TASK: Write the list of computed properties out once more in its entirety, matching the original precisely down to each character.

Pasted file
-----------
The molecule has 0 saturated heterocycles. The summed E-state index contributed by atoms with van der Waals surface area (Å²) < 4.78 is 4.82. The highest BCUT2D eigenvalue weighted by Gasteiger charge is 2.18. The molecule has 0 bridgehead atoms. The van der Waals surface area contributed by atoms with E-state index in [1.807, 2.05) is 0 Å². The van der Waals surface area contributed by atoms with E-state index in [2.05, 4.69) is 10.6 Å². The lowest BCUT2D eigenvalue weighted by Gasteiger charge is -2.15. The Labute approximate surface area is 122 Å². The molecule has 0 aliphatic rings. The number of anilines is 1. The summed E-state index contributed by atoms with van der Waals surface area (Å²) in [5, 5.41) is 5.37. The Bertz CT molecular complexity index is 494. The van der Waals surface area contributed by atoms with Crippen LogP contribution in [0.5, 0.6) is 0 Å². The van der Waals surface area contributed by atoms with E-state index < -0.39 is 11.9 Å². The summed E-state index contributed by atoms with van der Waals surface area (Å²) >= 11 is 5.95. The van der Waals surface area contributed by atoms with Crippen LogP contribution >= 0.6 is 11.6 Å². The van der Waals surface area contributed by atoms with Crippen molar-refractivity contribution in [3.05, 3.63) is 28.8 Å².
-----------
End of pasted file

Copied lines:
The molecule has 0 saturated heterocycles. The summed E-state index contributed by atoms with van der Waals surface area (Å²) < 4.78 is 4.82. The highest BCUT2D eigenvalue weighted by Gasteiger charge is 2.18. The molecule has 0 bridgehead atoms. The van der Waals surface area contributed by atoms with E-state index in [1.807, 2.05) is 0 Å². The van der Waals surface area contributed by atoms with E-state index in [2.05, 4.69) is 10.6 Å². The lowest BCUT2D eigenvalue weighted by Gasteiger charge is -2.15. The Labute approximate surface area is 122 Å². The molecule has 0 aliphatic rings. The number of anilines is 1. The summed E-state index contributed by atoms with van der Waals surface area (Å²) in [5, 5.41) is 5.37. The Bertz CT molecular complexity index is 494. The van der Waals surface area contributed by atoms with Crippen LogP contribution in [0.5, 0.6) is 0 Å². The van der Waals surface area contributed by atoms with E-state index < -0.39 is 11.9 Å². The summed E-state index contributed by atoms with van der Waals surface area (Å²) >= 11 is 5.95. The van der Waals surface area contributed by atoms with Crippen LogP contribution >= 0.6 is 11.6 Å². The van der Waals surface area contributed by atoms with Crippen molar-refractivity contribution in [3.05, 3.63) is 28.8 Å².